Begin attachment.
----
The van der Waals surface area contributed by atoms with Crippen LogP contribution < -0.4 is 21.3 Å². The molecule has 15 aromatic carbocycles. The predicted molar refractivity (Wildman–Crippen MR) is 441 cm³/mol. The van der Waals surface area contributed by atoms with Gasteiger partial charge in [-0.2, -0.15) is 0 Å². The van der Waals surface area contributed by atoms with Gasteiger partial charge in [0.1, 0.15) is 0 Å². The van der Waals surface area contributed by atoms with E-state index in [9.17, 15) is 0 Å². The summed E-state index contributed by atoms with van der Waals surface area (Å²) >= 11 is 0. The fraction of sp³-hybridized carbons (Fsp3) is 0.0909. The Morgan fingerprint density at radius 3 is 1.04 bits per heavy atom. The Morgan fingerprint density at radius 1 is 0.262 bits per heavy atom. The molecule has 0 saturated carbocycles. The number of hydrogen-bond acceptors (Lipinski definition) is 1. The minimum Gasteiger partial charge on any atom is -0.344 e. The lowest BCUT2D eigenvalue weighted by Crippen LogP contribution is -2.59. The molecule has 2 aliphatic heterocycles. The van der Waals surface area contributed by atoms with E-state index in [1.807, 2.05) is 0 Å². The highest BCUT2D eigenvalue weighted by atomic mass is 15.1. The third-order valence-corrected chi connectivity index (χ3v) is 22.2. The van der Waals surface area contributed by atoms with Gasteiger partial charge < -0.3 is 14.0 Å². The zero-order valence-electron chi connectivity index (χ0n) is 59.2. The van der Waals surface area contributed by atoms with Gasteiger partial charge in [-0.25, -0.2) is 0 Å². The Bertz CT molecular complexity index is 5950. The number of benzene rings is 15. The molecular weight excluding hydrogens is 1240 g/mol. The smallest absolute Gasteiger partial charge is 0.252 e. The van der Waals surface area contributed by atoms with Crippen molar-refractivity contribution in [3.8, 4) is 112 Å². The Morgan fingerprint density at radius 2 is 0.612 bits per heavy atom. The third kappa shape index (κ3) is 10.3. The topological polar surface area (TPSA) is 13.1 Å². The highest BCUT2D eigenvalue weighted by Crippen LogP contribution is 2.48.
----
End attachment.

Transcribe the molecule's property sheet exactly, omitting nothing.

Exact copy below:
The van der Waals surface area contributed by atoms with Crippen LogP contribution < -0.4 is 21.3 Å². The molecule has 15 aromatic carbocycles. The predicted molar refractivity (Wildman–Crippen MR) is 441 cm³/mol. The van der Waals surface area contributed by atoms with Gasteiger partial charge in [-0.2, -0.15) is 0 Å². The van der Waals surface area contributed by atoms with Gasteiger partial charge in [0.1, 0.15) is 0 Å². The van der Waals surface area contributed by atoms with E-state index in [9.17, 15) is 0 Å². The summed E-state index contributed by atoms with van der Waals surface area (Å²) >= 11 is 0. The fraction of sp³-hybridized carbons (Fsp3) is 0.0909. The Morgan fingerprint density at radius 3 is 1.04 bits per heavy atom. The Morgan fingerprint density at radius 1 is 0.262 bits per heavy atom. The molecule has 0 saturated carbocycles. The number of hydrogen-bond acceptors (Lipinski definition) is 1. The minimum Gasteiger partial charge on any atom is -0.344 e. The lowest BCUT2D eigenvalue weighted by Crippen LogP contribution is -2.59. The molecule has 2 aliphatic heterocycles. The van der Waals surface area contributed by atoms with E-state index in [1.807, 2.05) is 0 Å². The highest BCUT2D eigenvalue weighted by atomic mass is 15.1. The third-order valence-corrected chi connectivity index (χ3v) is 22.2. The van der Waals surface area contributed by atoms with Gasteiger partial charge < -0.3 is 14.0 Å². The zero-order valence-electron chi connectivity index (χ0n) is 59.2. The van der Waals surface area contributed by atoms with Gasteiger partial charge in [-0.25, -0.2) is 0 Å². The Bertz CT molecular complexity index is 5950. The number of benzene rings is 15. The molecular weight excluding hydrogens is 1240 g/mol. The smallest absolute Gasteiger partial charge is 0.252 e. The van der Waals surface area contributed by atoms with Crippen molar-refractivity contribution in [3.8, 4) is 112 Å². The Morgan fingerprint density at radius 2 is 0.612 bits per heavy atom. The third kappa shape index (κ3) is 10.3. The topological polar surface area (TPSA) is 13.1 Å². The highest BCUT2D eigenvalue weighted by Crippen LogP contribution is 2.48.